Academic journal article Culture, Society and Masculinities

Why Study "Masculinity," Anyway? Perspectives from the Old Days

Academic journal article Culture, Society and Masculinities

Why Study "Masculinity," Anyway? Perspectives from the Old Days

Article excerpt

This paper, written by a self-styled "old-timer," invites current scholars to consider what it means to study masculinity. It argues that "masculinity," as scholars use the term, is a heuristic category, and is most useful when recognized as such. To provide perspective, it revisits the 1980s and 1990s and contrasts the two very different, but equally valuable movements then pioneering the study of masculinity: "men's (or masculinity) studies" and "poststructuralist gender analysis."


As one of the "first generation" of gender historians to study masculinity in the United States, I welcome the opportunity to revisit this subject. Tilings have certainly changed, since the "old days," when the notion of "men's history" or "men's studies" elicited only puzzlement.

On the other hand, as someone who has not worked on masculinity since 1995, I feel a bit like Rip Van Winkle, awakening from his twenty-year nap. Much is familiar; much has changed. Certain assumptions about why we studied masculinity- so obvious they barely needed to be spoken in 1990- have fallen away. Conversely, as a member of that older generation I am not always clear about what members of this generation of masculinity scholars really want to know, or why.

My paper will, in fact, remain mostly in the past, as an invitation to the scholars of the present to think about why they are studying masculinity. What does it actually mean to study masculinity -particularly when we consider it as "invisible" or "performative?" Consider this, as well, a report about how difficult it was to imagine how to study masculinity twenty-five years ago, when I was a graduate student. As a historian, I find use in understanding how new generations of scholars adopt, adapt, and forget the assumptions and resources of previous scholars, as time passes. I hope that those who study masculinity in the present may find some use in seeing how we "old-timers" tried to cobble together a "history of masculinity" in the 1990s.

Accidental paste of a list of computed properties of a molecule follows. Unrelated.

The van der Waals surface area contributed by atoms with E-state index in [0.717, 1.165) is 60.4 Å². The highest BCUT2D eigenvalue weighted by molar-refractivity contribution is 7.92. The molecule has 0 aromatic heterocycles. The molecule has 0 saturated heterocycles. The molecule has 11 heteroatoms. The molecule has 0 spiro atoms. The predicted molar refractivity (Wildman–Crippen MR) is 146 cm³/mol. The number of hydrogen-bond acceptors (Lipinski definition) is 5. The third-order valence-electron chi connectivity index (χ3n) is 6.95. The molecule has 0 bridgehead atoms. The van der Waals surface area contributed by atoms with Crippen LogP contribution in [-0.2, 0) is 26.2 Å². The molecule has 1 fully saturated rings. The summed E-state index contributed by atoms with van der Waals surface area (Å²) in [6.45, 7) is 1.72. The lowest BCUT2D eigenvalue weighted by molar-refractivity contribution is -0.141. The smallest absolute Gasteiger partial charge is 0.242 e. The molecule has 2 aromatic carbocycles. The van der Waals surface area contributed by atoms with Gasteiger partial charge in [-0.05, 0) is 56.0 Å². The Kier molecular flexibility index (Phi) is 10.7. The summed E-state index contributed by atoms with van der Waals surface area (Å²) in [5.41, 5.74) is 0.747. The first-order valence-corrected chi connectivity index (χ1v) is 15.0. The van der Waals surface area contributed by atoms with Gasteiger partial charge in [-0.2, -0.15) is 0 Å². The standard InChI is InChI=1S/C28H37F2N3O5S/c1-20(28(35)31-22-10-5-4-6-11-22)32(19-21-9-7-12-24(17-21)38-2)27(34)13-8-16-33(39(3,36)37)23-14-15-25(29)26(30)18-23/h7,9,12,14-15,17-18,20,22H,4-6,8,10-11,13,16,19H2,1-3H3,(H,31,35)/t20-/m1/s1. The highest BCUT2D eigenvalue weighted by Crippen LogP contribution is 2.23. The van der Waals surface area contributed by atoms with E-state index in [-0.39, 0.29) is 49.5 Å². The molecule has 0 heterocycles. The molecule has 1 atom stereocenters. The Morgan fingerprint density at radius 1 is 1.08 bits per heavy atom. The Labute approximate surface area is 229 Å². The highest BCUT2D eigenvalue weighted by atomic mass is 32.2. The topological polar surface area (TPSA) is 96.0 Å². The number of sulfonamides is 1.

I will begin with a brief argument that masculinity (as scholars use the term) is a heuristic category, and should be recognized as such. Second, I will deal with what kinds of resources were available to historians of masculinity when I began working on my dissertation, in 1986 (Bederman, 1995). Third, I would like to distinguish between the two very different scholarly movements working on "masculinity" in the 1980s and 1990s.1 One, "men's (or masculinity) studies," was led by Michael Kirnmel, R.W. Connell, Joseph Pleck, and Harry Brod, among others. The other, "poststructuralist gender analysis," is exemplified by Judith Butler and Judith Halberstam. I will use, as examples, the scholarship written by Kirnmel (1993), Connell (1995), Butler (1990), and Halberstam (1998). I hope to show that at the time, "men's studies" and "poststructuralist gender analysis" had entirely different goals, and therefore entirely different understandings of "masculinity," as well as "invisibility" and "performance."

Putting these two traditions into conversation (or argument) with one another, as I hope to do here, illuminates the kind of problems that can be caused by citing masculinity as a self evident "thing" rather than using it as a heuristic category. "Men's studies" and "gender analysis" scholarship need not be intrinsically incompatible. Yet these approaches are most usefully combined when we understand their quite disparate goals and assumptions- that is, when we understand precisely what each one means when they invoke "masailinity."

This paper will be valuable only if it helps us to define what we think masculinity scholarship ought to do, today. What do we mean when using the heuristic term "masculinity?" And how does our definition of that term help us understand what we, as twenty-first century scholars, want to know?


In any type of academic research, the answers we find depend on the questions we ask. …

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